• Rest. Again, you can never go wrong with giving the foot a break. Dr. Perkins advocates for resting your foot for six to eight weeks to allow the stress fracture to properly heal. In severe cases immobilization in a boot or even a cast may be necessary.          

 3. Tendonitis

“Muscle tendons are prone to developing tendinitis if there is chronic stress or an injury that leads to inflammation of that tendon. Runners will usually develop either peroneal tendonitis or Achilles tendinitis,” Dr. Perkins tells us.  “If there is pain on the lateral (outside) of the foot or outside of the ankle joint, that pain is usually due to peroneal tendonitis. If the pain is in the back of the ankle joint near the heel bone, the pain is typical of Achilles tendinitis.” Tendonitis is also signified by swelling and stiffness in the foot.

To keep tendonitis at bay, stretches of the calf and ankle are highly recommended, so a little bit of downward dog and some ankle circles can go a long way. You should also refrain from running on uneven terrain like hills because they add stress to your foot. Again, gradually increasing activity and cross-training can help lower your chances of getting tendonitis.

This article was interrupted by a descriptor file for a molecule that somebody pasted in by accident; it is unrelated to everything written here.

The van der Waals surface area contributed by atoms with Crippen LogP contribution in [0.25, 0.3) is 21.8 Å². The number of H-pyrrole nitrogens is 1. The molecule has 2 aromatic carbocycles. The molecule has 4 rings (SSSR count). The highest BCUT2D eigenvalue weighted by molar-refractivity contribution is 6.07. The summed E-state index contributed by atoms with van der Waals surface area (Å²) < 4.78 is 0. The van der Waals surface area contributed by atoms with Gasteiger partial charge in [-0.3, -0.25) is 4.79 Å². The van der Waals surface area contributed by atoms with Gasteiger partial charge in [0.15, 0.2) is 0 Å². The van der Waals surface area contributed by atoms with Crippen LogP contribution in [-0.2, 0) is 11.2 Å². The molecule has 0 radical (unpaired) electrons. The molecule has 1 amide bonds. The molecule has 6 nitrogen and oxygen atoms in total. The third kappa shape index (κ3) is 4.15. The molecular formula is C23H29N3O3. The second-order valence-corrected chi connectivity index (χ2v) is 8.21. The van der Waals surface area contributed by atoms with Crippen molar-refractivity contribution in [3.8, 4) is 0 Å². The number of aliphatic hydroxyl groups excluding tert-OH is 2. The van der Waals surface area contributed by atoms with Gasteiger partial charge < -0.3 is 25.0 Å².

How to treat tendonitis:

  • Get a proper diagnosis. “Always see a licensed podiatrist to diagnose and get advanced imaging, if necessary, to rule out a potential tendon tear,” advises Dr. Perkins.
  • Avoid stretching too much. This may sound counterintuitive, “but once diagnosed, too much stretching can sometimes further injure and aggravate an already inflamed tendon,” she says. So, follow your doctor’s instructions on the proper way to rehabilitate your type of injury.

 4. Blisters 

One of the worst parts about getting new running shoes are the potential hazards that come with breaking in new gear. One of those is blisters. Blisters are most commonly caused by friction/rubbing between the skin and a sock or shoe. However, blisters are also common in runners running long distances or those with sweaty feet.